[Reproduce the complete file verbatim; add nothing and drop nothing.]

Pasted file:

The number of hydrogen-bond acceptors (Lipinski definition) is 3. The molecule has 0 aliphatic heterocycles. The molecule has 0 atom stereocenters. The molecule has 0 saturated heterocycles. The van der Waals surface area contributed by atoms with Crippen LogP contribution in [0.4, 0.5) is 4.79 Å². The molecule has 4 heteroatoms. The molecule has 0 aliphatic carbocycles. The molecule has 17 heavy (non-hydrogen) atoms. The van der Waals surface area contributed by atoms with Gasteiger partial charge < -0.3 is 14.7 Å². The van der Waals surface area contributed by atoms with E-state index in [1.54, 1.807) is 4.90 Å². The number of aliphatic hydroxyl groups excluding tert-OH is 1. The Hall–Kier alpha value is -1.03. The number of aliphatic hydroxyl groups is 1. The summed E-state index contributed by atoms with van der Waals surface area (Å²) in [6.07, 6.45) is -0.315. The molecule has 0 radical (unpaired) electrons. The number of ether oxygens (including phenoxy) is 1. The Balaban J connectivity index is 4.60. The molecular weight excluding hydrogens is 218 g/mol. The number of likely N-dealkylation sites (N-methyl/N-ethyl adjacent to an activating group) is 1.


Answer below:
The number of hydrogen-bond acceptors (Lipinski definition) is 3. The molecule has 0 aliphatic heterocycles. The molecule has 0 atom stereocenters. The molecule has 0 saturated heterocycles. The van der Waals surface area contributed by atoms with Crippen LogP contribution in [0.4, 0.5) is 4.79 Å². The molecule has 4 heteroatoms. The molecule has 0 aliphatic carbocycles. The molecule has 17 heavy (non-hydrogen) atoms. The van der Waals surface area contributed by atoms with Gasteiger partial charge < -0.3 is 14.7 Å². The van der Waals surface area contributed by atoms with E-state index in [1.54, 1.807) is 4.90 Å². The number of aliphatic hydroxyl groups excluding tert-OH is 1. The Hall–Kier alpha value is -1.03. The number of aliphatic hydroxyl groups is 1. The summed E-state index contributed by atoms with van der Waals surface area (Å²) in [6.07, 6.45) is -0.315. The molecule has 0 radical (unpaired) electrons. The number of ether oxygens (including phenoxy) is 1. The Balaban J connectivity index is 4.60. The molecular weight excluding hydrogens is 218 g/mol. The number of likely N-dealkylation sites (N-methyl/N-ethyl adjacent to an activating group) is 1.